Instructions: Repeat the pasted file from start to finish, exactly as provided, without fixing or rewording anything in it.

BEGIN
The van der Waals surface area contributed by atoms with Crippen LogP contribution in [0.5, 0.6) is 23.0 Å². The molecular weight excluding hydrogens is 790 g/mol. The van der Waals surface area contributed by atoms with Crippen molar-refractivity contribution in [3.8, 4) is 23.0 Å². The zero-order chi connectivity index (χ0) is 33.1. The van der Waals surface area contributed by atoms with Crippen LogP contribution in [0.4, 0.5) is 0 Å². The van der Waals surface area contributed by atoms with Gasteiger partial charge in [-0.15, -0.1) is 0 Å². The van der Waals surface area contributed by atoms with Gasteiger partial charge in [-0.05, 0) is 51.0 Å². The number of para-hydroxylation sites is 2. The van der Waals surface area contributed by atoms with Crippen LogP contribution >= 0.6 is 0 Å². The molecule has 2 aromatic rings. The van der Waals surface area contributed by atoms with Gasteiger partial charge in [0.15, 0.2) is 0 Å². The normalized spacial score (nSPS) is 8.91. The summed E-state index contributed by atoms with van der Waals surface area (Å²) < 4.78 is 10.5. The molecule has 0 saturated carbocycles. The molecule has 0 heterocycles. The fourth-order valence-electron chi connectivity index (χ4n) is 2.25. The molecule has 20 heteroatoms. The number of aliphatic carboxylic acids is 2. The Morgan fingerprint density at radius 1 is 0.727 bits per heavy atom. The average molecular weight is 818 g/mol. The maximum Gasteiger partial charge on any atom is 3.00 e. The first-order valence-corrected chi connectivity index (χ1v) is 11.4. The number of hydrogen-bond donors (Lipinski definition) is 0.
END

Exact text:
The van der Waals surface area contributed by atoms with Crippen LogP contribution in [0.5, 0.6) is 23.0 Å². The molecular weight excluding hydrogens is 790 g/mol. The van der Waals surface area contributed by atoms with Crippen molar-refractivity contribution in [3.8, 4) is 23.0 Å². The zero-order chi connectivity index (χ0) is 33.1. The van der Waals surface area contributed by atoms with Crippen LogP contribution in [0.4, 0.5) is 0 Å². The van der Waals surface area contributed by atoms with Gasteiger partial charge in [-0.15, -0.1) is 0 Å². The van der Waals surface area contributed by atoms with Gasteiger partial charge in [-0.05, 0) is 51.0 Å². The number of para-hydroxylation sites is 2. The van der Waals surface area contributed by atoms with Crippen LogP contribution >= 0.6 is 0 Å². The molecule has 2 aromatic rings. The van der Waals surface area contributed by atoms with Gasteiger partial charge in [0.15, 0.2) is 0 Å². The normalized spacial score (nSPS) is 8.91. The summed E-state index contributed by atoms with van der Waals surface area (Å²) < 4.78 is 10.5. The molecule has 0 saturated carbocycles. The molecule has 0 heterocycles. The fourth-order valence-electron chi connectivity index (χ4n) is 2.25. The molecule has 20 heteroatoms. The number of aliphatic carboxylic acids is 2. The Morgan fingerprint density at radius 1 is 0.727 bits per heavy atom. The average molecular weight is 818 g/mol. The maximum Gasteiger partial charge on any atom is 3.00 e. The first-order valence-corrected chi connectivity index (χ1v) is 11.4. The number of hydrogen-bond donors (Lipinski definition) is 0.